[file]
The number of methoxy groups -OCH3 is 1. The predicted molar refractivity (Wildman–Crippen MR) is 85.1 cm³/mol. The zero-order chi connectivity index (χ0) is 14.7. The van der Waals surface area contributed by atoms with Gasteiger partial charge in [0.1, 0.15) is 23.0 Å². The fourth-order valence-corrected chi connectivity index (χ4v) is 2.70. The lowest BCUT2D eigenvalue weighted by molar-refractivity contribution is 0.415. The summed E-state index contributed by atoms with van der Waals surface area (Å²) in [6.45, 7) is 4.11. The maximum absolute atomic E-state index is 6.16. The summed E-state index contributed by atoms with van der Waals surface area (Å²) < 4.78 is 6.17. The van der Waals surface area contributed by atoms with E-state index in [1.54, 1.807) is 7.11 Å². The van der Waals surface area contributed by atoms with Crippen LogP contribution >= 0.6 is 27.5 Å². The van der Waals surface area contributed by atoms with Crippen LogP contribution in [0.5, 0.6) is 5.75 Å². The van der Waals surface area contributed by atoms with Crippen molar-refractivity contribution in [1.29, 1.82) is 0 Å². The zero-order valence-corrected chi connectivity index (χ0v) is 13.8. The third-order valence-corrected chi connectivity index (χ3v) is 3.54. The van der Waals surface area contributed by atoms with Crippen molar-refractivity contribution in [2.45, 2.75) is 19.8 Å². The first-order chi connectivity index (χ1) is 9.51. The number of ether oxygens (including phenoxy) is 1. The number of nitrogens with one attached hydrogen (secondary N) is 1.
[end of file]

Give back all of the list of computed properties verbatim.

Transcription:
The number of methoxy groups -OCH3 is 1. The predicted molar refractivity (Wildman–Crippen MR) is 85.1 cm³/mol. The zero-order chi connectivity index (χ0) is 14.7. The van der Waals surface area contributed by atoms with Gasteiger partial charge in [0.1, 0.15) is 23.0 Å². The fourth-order valence-corrected chi connectivity index (χ4v) is 2.70. The lowest BCUT2D eigenvalue weighted by molar-refractivity contribution is 0.415. The summed E-state index contributed by atoms with van der Waals surface area (Å²) in [6.45, 7) is 4.11. The maximum absolute atomic E-state index is 6.16. The summed E-state index contributed by atoms with van der Waals surface area (Å²) < 4.78 is 6.17. The van der Waals surface area contributed by atoms with E-state index in [1.54, 1.807) is 7.11 Å². The van der Waals surface area contributed by atoms with Crippen LogP contribution >= 0.6 is 27.5 Å². The van der Waals surface area contributed by atoms with Crippen LogP contribution in [0.5, 0.6) is 5.75 Å². The van der Waals surface area contributed by atoms with Crippen molar-refractivity contribution in [1.29, 1.82) is 0 Å². The zero-order valence-corrected chi connectivity index (χ0v) is 13.8. The third-order valence-corrected chi connectivity index (χ3v) is 3.54. The van der Waals surface area contributed by atoms with Crippen molar-refractivity contribution in [2.45, 2.75) is 19.8 Å². The first-order chi connectivity index (χ1) is 9.51. The number of ether oxygens (including phenoxy) is 1. The number of nitrogens with one attached hydrogen (secondary N) is 1.